• People considered to be in an 'at risk' group include:
      • Those with chronic respiratory, heart, kidney, liver, or neurological disease; diabetes mellitus; or those who are obese or immunosuppressed.
      • Those over the age of 65 years.
      • Women who are pregnant (or women up to two weeks post delivery).
      • Children aged under 6 months.
  • People with flu should drink adequate fluids, take paracetamol or ibuprofen to relieve symptoms, rest, and stay off work or school until the worst symptoms have resolved (usually about 1 week).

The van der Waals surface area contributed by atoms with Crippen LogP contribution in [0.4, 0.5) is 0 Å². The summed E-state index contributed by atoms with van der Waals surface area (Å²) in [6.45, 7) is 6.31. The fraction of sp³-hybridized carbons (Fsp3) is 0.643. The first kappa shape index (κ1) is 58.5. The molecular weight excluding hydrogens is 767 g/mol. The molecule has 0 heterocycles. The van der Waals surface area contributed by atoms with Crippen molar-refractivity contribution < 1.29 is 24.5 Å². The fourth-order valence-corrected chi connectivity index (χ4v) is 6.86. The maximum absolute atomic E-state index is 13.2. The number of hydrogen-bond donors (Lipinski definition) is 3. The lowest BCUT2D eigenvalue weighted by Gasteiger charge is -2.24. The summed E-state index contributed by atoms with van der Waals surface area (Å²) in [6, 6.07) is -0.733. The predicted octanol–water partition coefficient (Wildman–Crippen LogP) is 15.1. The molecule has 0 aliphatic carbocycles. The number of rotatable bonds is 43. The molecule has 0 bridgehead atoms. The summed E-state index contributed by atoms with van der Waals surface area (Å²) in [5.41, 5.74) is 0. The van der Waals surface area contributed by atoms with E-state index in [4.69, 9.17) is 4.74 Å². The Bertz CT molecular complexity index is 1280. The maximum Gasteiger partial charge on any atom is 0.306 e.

Eligibility

In 2020/21 groups eligible for the NHS funded flu vaccination programme are the same as last year, although this may change if the programme is expanded due to COVID-19 and include:

  • all children aged two to ten (but not eleven years or older) on 31 August 2020

  • those aged six months to under 65 years in clinical risk groups (see above)

  • pregnant women

  • those aged 65 years and over

  • those in long-stay residential care homes

  • carers

  • close contacts of immunocompromised individuals

  • health and social care staff employed by a registered residential

    care/nursing home, registered domiciliary care provider, or a voluntary managed hospice provider.

    We expect universal vaccination of health and care workers and further guidance will be published in due course.

    Prioritising flu vaccine uptake